Liu Di, “Stainless Steel Mouse,” may be freed soon

[To read a complete interview with Liu Di, go here.]

]Liu Di, the 23-year-old student whose arrest as a cyber-dissident in China has showered the CCP with bad publicity, appears on the verge of release:

A 23-year-old “cyber dissident” detained last year for criticising the Chinese government may be released soon, family members say.

Four officials from the Beijing Public Security Bureau visited Liu Di’s home last week to convey the news, her grandmother said on Monday.

Liu Di, a former psychology major at Beijing Normal University who wrote under the screen name “Stainless Steel Mouse”, became a high-profile symbol for democracy and free speech in China since her detention in November 2002.

Liu’s case comes during a crackdown on Internet content — from politics to pornography — and as the government struggles to gain control over a new and popular medium.

Liu’s heinous crimes were satirizing the CCP online and calling for the release of other “cyber-dissidents.” Her arrest was simply too indefensible, and it ignited a flurry of worldwide media protest.

Such pressure apparently works. There are many others serving hard time for similar crimes against the state, some hit with sentences up to 10 years. Each and every one should be let go, and the international media should not muffle its outcry now that the most famous one appears to be going free.

Update, from the BBC

It was unclear whether her [Liu Di’s] release would have any bearing on other people arrested at the same time for posting critical material on the internet.

China’s authorities have been keen to promote the commercial potential of the internet, but are anxious to control its political content.

The campaign group Reporters Without Borders estimates that China employs 30,000 people to watch what its people are doing online.

UPDATE: She is free!

The Discussion: 7 Comments

When I read about how Liu Di was arrested, I figured she would be released within weeks.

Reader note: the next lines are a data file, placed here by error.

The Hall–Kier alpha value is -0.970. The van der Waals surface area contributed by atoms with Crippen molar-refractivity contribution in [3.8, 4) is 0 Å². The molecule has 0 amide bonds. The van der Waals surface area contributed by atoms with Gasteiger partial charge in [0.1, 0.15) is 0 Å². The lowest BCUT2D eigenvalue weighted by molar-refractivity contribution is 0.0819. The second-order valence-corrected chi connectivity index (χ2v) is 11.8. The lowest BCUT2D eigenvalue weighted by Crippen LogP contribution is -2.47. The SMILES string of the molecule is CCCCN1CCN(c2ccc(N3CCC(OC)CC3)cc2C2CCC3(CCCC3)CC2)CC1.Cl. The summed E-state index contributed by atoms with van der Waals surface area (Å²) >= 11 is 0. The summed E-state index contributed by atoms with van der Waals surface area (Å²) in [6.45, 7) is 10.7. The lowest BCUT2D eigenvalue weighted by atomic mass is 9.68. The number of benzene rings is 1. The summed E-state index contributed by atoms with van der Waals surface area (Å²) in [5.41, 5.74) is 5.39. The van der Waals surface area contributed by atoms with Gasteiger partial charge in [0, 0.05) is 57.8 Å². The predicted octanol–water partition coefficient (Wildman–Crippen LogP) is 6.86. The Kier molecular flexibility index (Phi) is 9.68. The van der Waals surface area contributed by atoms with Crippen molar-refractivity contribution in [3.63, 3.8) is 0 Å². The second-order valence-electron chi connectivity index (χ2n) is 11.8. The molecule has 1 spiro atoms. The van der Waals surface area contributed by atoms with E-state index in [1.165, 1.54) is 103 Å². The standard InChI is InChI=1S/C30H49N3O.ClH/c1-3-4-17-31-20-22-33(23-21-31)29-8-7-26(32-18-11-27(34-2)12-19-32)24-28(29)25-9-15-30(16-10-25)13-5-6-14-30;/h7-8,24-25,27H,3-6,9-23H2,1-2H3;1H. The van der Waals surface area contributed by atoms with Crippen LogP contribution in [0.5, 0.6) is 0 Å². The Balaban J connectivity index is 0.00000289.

Yes, it’s great that Liu Di is most likely going to get out of prison. But the Chinese people are not any more free now to express their opinions publically than they were before.

This is merely a continuation of a pattern that’s existed for quite a while. Before arresting cyber-dissidents, China was frequently arresting Chinese-born US scholars who wrote negative things about them in Western academic journals. After a little diplomatic pressure, they’d usually get released relatively soon. (And then someone else gets arrested and the whole thing starts over again.)

I almost think they do it on purpose, so that way international organizations can feel satisfied with themselves (hey, we freed someone!), the CCP gets diplomatic brownie points with the West (well, they did just release somebody. I guess we should continue to say that we’re opposed to Taiwanese independence), while it scares the populace enough into keeping their mouths shut in public spaces. For the people the government considers real threats (i.e. people trying to organize large demonstrations or alternate political parties, not college students posting essays on the Internet), no amount of bitching from Amnesty International is going to help: they’re going to the labor re-education camps for a good 10-15 years.

November 17, 2003 @ 9:51 pm | Comment

That’s the danger with dancing in the streets over Liu Di’s inevitable release. And I agree that it was inevitable. Her release immediately takes the spotlight off of the other 35 or so Internet criminals. So this is a time to be more vocal than ever. China may be changing, but terror is still the mechanism the Party uses to ensure its survival, just like every other totalitarian state.